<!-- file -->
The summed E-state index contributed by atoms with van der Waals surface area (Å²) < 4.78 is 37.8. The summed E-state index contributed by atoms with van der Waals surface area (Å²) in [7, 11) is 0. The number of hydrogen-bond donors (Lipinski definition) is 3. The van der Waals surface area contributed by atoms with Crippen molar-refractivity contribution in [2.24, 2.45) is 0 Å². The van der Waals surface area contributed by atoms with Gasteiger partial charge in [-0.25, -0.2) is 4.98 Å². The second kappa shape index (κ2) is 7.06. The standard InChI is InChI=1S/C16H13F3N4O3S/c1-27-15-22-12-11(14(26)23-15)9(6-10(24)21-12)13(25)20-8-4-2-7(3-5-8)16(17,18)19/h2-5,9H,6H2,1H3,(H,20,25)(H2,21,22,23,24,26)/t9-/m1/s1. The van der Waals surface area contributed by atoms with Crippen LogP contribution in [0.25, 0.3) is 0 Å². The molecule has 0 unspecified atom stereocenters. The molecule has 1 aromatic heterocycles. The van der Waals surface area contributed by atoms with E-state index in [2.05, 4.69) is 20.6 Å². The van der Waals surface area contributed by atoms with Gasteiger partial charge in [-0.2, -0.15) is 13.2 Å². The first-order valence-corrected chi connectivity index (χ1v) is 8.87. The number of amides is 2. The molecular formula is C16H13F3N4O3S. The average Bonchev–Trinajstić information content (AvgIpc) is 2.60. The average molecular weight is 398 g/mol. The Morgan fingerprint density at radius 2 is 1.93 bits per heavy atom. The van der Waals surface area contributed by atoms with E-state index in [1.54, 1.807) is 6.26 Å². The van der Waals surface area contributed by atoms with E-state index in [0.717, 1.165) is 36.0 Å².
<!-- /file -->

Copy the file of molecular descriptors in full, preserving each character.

The summed E-state index contributed by atoms with van der Waals surface area (Å²) < 4.78 is 37.8. The summed E-state index contributed by atoms with van der Waals surface area (Å²) in [7, 11) is 0. The number of hydrogen-bond donors (Lipinski definition) is 3. The van der Waals surface area contributed by atoms with Crippen molar-refractivity contribution in [2.24, 2.45) is 0 Å². The van der Waals surface area contributed by atoms with Gasteiger partial charge in [-0.25, -0.2) is 4.98 Å². The second kappa shape index (κ2) is 7.06. The standard InChI is InChI=1S/C16H13F3N4O3S/c1-27-15-22-12-11(14(26)23-15)9(6-10(24)21-12)13(25)20-8-4-2-7(3-5-8)16(17,18)19/h2-5,9H,6H2,1H3,(H,20,25)(H2,21,22,23,24,26)/t9-/m1/s1. The van der Waals surface area contributed by atoms with Crippen LogP contribution in [0.25, 0.3) is 0 Å². The molecule has 0 unspecified atom stereocenters. The molecule has 1 aromatic heterocycles. The van der Waals surface area contributed by atoms with E-state index in [2.05, 4.69) is 20.6 Å². The van der Waals surface area contributed by atoms with Gasteiger partial charge in [-0.2, -0.15) is 13.2 Å². The first-order valence-corrected chi connectivity index (χ1v) is 8.87. The number of amides is 2. The molecular formula is C16H13F3N4O3S. The average Bonchev–Trinajstić information content (AvgIpc) is 2.60. The average molecular weight is 398 g/mol. The Morgan fingerprint density at radius 2 is 1.93 bits per heavy atom. The van der Waals surface area contributed by atoms with E-state index in [1.54, 1.807) is 6.26 Å². The van der Waals surface area contributed by atoms with E-state index in [0.717, 1.165) is 36.0 Å².